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Are the iPhone SE and 9.7-inch iPad Pro too small for business users?

As Apple announced several new devices at its March media event, the staff of TechTarget’s End-User Computing Media Group took to Slack and discussed the company’s new iPhone SE and 9.7-inch iPad Pro.

Alyssa Wood, senior managing editor: The iPhone SE, a new 4-inch phone with the power of the 6s really seems odd to me. Why did they start making bigger phones, only to go back to the smaller ones with the same processing power? Is this backlash against bigger phones from the likes of Samsung?

Colin Steele, editorial director: They’re trying to remove the stigma of the smaller phones being less powerful and having fewer features.

Jamison Cush, executive editor: There is a market for smaller smartphones that Android device makers just aren’t addressing.

Eddie Lockhart, assistant site editor: It feels like change for change’s sake.

Colin: Apple’s last attempt at budget phones didn’t go well at all, and a lot of it had to do with those phones looking like cheap knock-offs. This seems like a reboot that’s more in line with the rest of the iPhone portfolio.

Alyssa: Is the 4-inch better or worse for enterprise use cases? I’d think some scenarios would do better with the larger screen and more battery life.

Jamison: 16 GB is just not enough for a phone that shoots 4k video and takes Live Photos. Good luck editing a spreadsheet on it.

Colin: The only real work most people do on iPhones is checking email, so screen size shouldn’t really matter there. And the price point will be appealing in overseas markets where traditional iPhones are too expensive.

Ramin Edmond, news writer: If you are an organization supplying phones to your employees, you may look at the cheaper model too.

Jamison: This [9.7-inch iPad Pro] is odd. Either it’s a more powerful iPad or a smaller iPad Pro.

Colin: The only important differentiating features of the original iPad Pro were its screen size, the stylus and the keyboard cover. So a smaller iPad Pro is really just an iPad Air 2 with a stylus and keyboard cover.

Erin Dale, site editor: This is the first I’ve heard that the majority of iPad [Pro] customers are converts from PCs.

Jerry Jackson, managing editor: The reason that people are still using so many old PCs is that old PCs still run most of the latest applications for Windows. Try running the latest iOS apps on the original iPad or iPad 2. If Apple wants to replace PCs with iPads, then it needs to make iOS apps that run on all iPads, not just the latest generations.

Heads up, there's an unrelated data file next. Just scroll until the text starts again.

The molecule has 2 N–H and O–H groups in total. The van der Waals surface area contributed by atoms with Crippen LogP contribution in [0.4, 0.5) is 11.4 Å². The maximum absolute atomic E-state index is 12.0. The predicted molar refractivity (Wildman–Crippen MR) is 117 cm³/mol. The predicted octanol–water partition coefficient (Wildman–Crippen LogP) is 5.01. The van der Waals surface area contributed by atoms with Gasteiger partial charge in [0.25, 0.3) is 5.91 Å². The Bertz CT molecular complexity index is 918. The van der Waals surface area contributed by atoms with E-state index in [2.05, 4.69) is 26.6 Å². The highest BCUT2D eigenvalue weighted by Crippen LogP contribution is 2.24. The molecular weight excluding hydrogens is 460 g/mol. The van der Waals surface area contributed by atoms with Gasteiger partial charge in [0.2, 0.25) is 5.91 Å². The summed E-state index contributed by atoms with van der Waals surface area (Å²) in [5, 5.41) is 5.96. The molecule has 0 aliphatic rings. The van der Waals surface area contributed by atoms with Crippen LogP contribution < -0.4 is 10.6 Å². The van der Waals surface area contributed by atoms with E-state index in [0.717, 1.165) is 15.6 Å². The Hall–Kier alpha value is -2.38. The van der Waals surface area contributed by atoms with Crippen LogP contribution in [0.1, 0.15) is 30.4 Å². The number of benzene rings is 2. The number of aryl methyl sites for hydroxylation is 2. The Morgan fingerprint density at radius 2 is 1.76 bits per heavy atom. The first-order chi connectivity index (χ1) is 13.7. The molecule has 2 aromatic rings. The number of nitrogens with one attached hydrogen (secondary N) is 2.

Jamison: Apple’s challenge is that it’s competing with a product that is becoming a commodity. Android tablets now cost less than $100. Windows tablets can be had for less than $200. In terms of what you can actually do on those cheaper devices, it’s not much different than the iPad.

Ramin: That’s why they are trying to go after the PC market. [But] if you were going to get an iPad Pro to replace your PC, you’d need the 256 GB model.

Alyssa: What are everyone’s final thoughts?

Ramin: I actually thought they’d come out with a new Apple Watch, not just new bands on it. I also thought they might refresh the MacBooks.

Jamison: There was half an event here. All the announcements are decent and push the product line forward, but there was nothing new overall — no new tech, nothing that is going to make rival device makers nervous.

Alyssa: It’s devices that are the same size as things they have already had in the past. We’ll have to see if this is something customers truly want. Perhaps we really are seeing the end of “how big can we go” with mobile device screens.

Jerry: The phones in the iPhone line all offer essentially the same functionality now. That’s big.

Colin: Apple is a legacy tech vendor at this point. They make a few devices that are very successful, and most “new” releases are going to be incremental upgrades or slight variations in size or form factor like we saw here. That’s why Apple is so focused on the enterprise market these days, because it represents an area where they can actually grow.

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Lamest comment "People use their iPhone to check email". WRONG. People use iPhone to:
a. Make/receive phone-calls - often from two numbers (one IP, one cell);
b. Aggregate email from two or more accounts
c. Check on what needs to be approved - and follow through;
d. Browse through spreadsheets that need their feedback;
e. Look at powerpoint presentations (even though the formatting is sometimes incorrect);
f. Take pictures, share them on social networks;

And a hundred different things - like paying bills, checking credit card accounts.....

Now do you realize how LAME the answer was Mr. whoever? This is a worthless piece - much like most other junk from TechTarget
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a. My comment was in response to a question about performing computing tasks on a smaller screen. Making and receiving phone calls is not a computing task, and you don't use the screen at all other than dialing a number or tapping Answer, which is why I didn't mention it.

b. I'd say this falls under the umbrella of "checking email."

c., d. and e. How do workers most commonly receive and provide feedback on these approvals, spreadsheets and PowerPoint presentations you describe? Via email.

f. Taking pictures and sharing them on social networks is not an enterprise computing task, which is why I didn't mention it.
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